While Residential Revival construction rumbles on, it is becoming evident that the project is more than bricks and mortar. The end results afford study lounges, conference rooms, multipurpose rooms, and resource rooms that facilitate out-of-classroom learning experiences. Each suite-style building becomes a focal point for broad-based learning themes, hosting residents and nonresidents as they participate in activities that involve faculty-to-student and student-to-student interaction.

While grouping students with similar academic interests in residence halls is not new at IUP, the new residential suite-style offerings are providing a refocus on such opportunities in the form of living-learning communities.

“Several decades of research provide strong supporting evidence that student academic success is tied to how involved or engaged students are with their learning environment. We know that learning does not stop when students leave the classroom and that residence halls provide an ideal, yet often underutilized, setting for learning,” said Jack Makara, assistant director for Assessment and Academic Initiatives, who cochairs the Living-Learning Planning Team with faculty member Jackie Beck of the College of Health and Human Services. “Most on-campus students spend more collective hours in their living environment than any other location on campus, including the classroom.”

Next academic year, twenty-two communities will occupy the Suites on Grant, Suites on Maple, and Northern Suites. Students are now choosing from a wide range of options that include Women in Math, Science, and Technology; Spanish; Wellness; Fine Arts; and Asian Studies.

“By offering communities like these, we purposefully and intentionally design an environment in which students can participate in learning activities and experiences specifically themed to their academic college, major, or area of interest. The idea is to provide an academically supportive residential community that promotes informal interaction and collaboration with faculty and staff and offers a connection to others who share a similar academic program or interest,” Makara said.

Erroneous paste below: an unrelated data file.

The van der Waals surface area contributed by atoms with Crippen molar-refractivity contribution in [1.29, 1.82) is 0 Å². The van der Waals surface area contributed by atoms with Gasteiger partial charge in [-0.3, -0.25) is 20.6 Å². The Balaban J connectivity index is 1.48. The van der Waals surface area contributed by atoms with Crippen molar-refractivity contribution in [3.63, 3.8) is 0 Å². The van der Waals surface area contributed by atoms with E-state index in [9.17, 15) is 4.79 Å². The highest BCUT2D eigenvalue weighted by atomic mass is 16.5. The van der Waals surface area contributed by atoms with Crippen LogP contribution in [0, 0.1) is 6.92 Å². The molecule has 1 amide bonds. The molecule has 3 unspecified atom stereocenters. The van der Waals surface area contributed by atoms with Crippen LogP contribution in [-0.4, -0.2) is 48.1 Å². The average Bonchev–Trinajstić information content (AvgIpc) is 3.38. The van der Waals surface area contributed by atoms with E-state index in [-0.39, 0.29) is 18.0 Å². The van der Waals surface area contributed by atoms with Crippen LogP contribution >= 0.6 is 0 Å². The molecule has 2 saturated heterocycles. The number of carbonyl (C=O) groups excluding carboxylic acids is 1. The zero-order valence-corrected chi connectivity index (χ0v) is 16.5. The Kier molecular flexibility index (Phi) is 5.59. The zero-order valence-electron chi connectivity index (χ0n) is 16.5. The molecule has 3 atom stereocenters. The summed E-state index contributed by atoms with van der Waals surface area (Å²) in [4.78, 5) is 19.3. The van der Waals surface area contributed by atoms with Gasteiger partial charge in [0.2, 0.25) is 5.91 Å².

In addition to the experience of living together, the students in the community have access to a faculty liaison who serves as a resource for the residents and residence life staff members. The liaison might provide ideas and suggestions for learning resources and activities for the community, or volunteer to present information in the form of tutoring, mentoring, or making presentations.

Living-learning community residents also now have access to a fund for mini-grants. Rhonda Luckey, vice president for Student Affairs, has set aside $19,000 in State System performance enhancement funds to provide grants to communities that, through a process Makara and Beck oversee, might ask for funding for special speakers, field trips, appropriate concert tickets, and other activities that complement the community's interest. The grants also may be applied toward faculty research and scholarly activity directly benefiting the development and growth of living-learning at IUP or may be used as seed money to develop and establish a new and innovative living-learning initiative.

“We think of this as the 360-degree approach,” Makara said. “We know that students learn in a holistic fashion, often using multiple connections and frames of reference. The new suite-style housing provides the best possible environment for bringing the educational process full circle—from residential environment to classroom or lab, then back to the resident environment.”

Find more information about Living-Learning at IUP.